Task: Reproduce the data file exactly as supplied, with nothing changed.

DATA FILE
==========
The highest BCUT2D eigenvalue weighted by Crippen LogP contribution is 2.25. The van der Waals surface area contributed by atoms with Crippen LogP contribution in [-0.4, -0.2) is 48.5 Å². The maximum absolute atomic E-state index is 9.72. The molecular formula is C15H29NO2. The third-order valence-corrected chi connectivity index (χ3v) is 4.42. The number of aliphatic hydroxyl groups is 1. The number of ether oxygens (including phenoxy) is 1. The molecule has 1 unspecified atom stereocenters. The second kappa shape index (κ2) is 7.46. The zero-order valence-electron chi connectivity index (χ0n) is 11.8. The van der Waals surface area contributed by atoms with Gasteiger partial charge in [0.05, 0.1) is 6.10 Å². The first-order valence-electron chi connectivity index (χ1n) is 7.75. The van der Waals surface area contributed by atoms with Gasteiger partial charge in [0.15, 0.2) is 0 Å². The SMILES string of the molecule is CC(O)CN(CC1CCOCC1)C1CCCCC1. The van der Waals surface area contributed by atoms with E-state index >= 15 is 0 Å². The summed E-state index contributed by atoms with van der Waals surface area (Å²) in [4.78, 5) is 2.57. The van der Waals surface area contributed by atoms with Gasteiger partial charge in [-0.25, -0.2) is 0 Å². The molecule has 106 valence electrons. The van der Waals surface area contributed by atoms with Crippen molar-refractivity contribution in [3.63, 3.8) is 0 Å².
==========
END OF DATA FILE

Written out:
The highest BCUT2D eigenvalue weighted by Crippen LogP contribution is 2.25. The van der Waals surface area contributed by atoms with Crippen LogP contribution in [-0.4, -0.2) is 48.5 Å². The maximum absolute atomic E-state index is 9.72. The molecular formula is C15H29NO2. The third-order valence-corrected chi connectivity index (χ3v) is 4.42. The number of aliphatic hydroxyl groups is 1. The number of ether oxygens (including phenoxy) is 1. The molecule has 1 unspecified atom stereocenters. The second kappa shape index (κ2) is 7.46. The zero-order valence-electron chi connectivity index (χ0n) is 11.8. The van der Waals surface area contributed by atoms with Gasteiger partial charge in [0.05, 0.1) is 6.10 Å². The first-order valence-electron chi connectivity index (χ1n) is 7.75. The van der Waals surface area contributed by atoms with Gasteiger partial charge in [0.15, 0.2) is 0 Å². The SMILES string of the molecule is CC(O)CN(CC1CCOCC1)C1CCCCC1. The van der Waals surface area contributed by atoms with E-state index >= 15 is 0 Å². The summed E-state index contributed by atoms with van der Waals surface area (Å²) in [4.78, 5) is 2.57. The van der Waals surface area contributed by atoms with Gasteiger partial charge in [-0.25, -0.2) is 0 Å². The molecule has 106 valence electrons. The van der Waals surface area contributed by atoms with Crippen molar-refractivity contribution in [3.63, 3.8) is 0 Å².